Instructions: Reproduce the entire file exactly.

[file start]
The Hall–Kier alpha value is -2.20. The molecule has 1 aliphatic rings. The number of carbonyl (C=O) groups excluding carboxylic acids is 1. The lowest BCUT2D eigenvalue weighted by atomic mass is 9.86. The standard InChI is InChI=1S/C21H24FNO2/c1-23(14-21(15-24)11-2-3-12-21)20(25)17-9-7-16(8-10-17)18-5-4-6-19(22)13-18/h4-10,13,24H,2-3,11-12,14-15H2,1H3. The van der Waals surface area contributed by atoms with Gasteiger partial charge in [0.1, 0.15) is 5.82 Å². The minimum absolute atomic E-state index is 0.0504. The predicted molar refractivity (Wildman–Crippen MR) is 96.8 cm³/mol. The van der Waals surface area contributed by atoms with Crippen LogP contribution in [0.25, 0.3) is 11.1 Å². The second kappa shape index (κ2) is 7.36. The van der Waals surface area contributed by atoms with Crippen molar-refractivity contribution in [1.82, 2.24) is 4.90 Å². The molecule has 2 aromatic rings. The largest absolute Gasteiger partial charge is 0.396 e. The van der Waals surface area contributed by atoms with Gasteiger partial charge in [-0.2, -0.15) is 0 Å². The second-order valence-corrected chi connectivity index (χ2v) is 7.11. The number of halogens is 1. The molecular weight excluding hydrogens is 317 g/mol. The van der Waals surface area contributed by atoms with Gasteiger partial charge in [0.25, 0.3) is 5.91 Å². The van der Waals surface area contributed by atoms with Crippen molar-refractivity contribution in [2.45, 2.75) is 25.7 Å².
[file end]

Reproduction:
The Hall–Kier alpha value is -2.20. The molecule has 1 aliphatic rings. The number of carbonyl (C=O) groups excluding carboxylic acids is 1. The lowest BCUT2D eigenvalue weighted by atomic mass is 9.86. The standard InChI is InChI=1S/C21H24FNO2/c1-23(14-21(15-24)11-2-3-12-21)20(25)17-9-7-16(8-10-17)18-5-4-6-19(22)13-18/h4-10,13,24H,2-3,11-12,14-15H2,1H3. The van der Waals surface area contributed by atoms with Gasteiger partial charge in [0.1, 0.15) is 5.82 Å². The minimum absolute atomic E-state index is 0.0504. The predicted molar refractivity (Wildman–Crippen MR) is 96.8 cm³/mol. The van der Waals surface area contributed by atoms with Crippen LogP contribution in [0.25, 0.3) is 11.1 Å². The second kappa shape index (κ2) is 7.36. The van der Waals surface area contributed by atoms with Crippen molar-refractivity contribution in [1.82, 2.24) is 4.90 Å². The molecule has 2 aromatic rings. The largest absolute Gasteiger partial charge is 0.396 e. The van der Waals surface area contributed by atoms with Gasteiger partial charge in [-0.2, -0.15) is 0 Å². The second-order valence-corrected chi connectivity index (χ2v) is 7.11. The number of halogens is 1. The molecular weight excluding hydrogens is 317 g/mol. The van der Waals surface area contributed by atoms with Gasteiger partial charge in [0.25, 0.3) is 5.91 Å². The van der Waals surface area contributed by atoms with Crippen molar-refractivity contribution in [2.45, 2.75) is 25.7 Å².